Relief from this film's very depressive (and perhaps that is Swedish) worldview is that, aesthetically, more than ever, Andersson has made a film that is nonetheless a delight to the eye, every shot finely crafted - the result of largely being precisely made, after careful planning, inside the studio where Andersson likes to work. The color, rather as before, is of a pervasive, delicate pearl gray. Every set is denuded of anything unnecessary. For a while, the "look" is so distinctive and so pleasing, simply drinking it in from sequence to sequence (in moderation, of course!) is enough. Though the world seen here is dry, drained of energy as of color, there is compensation in the sense of control the style exudes that so amply satisfies the director's and our own rage for order.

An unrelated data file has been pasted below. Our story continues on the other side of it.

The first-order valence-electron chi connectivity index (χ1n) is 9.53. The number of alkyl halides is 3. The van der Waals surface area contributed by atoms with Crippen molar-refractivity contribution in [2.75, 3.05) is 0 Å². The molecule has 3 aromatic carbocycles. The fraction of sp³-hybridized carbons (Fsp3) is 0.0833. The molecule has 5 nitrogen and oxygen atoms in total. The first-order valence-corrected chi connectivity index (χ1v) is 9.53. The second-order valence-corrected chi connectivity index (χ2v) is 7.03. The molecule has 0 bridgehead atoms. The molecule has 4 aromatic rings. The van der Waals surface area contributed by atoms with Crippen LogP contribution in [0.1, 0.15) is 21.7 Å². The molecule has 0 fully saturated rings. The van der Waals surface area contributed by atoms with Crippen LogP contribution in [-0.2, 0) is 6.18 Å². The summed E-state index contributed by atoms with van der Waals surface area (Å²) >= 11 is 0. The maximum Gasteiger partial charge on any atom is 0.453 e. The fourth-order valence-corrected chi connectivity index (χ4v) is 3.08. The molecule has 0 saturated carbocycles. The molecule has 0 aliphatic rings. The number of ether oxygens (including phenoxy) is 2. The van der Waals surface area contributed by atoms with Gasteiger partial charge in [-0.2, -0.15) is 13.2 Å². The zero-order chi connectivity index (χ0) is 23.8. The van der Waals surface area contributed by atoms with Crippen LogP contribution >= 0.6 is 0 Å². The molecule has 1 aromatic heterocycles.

I said in reviewing[ the director's 2007 You the Living, he is "master of the static middle distance shot" and noted for his wit, "which ends every scene with a smile." There's not as much wit here, but the style still reigns, and this like that earlier film (I missed his 2014 A Pigeon Sat on a Branch Reflecting on Existence), is a series of little skits unified by worldview and style. These are linked this time by a godlike woman's voice often saying "I saw..." defining how to see what we've just witnessed. "I saw a man with his mind elsewhere," "a woman..incapable of feeling shame," a man who did not trust banks," "a young man who had not yet found love, "a man who had stepped on a landmine, and lost his legs." If I described these incidents it would destroy the spell the voice creates, with the images. The voiceover creates a linkage that's a bit arbitrary.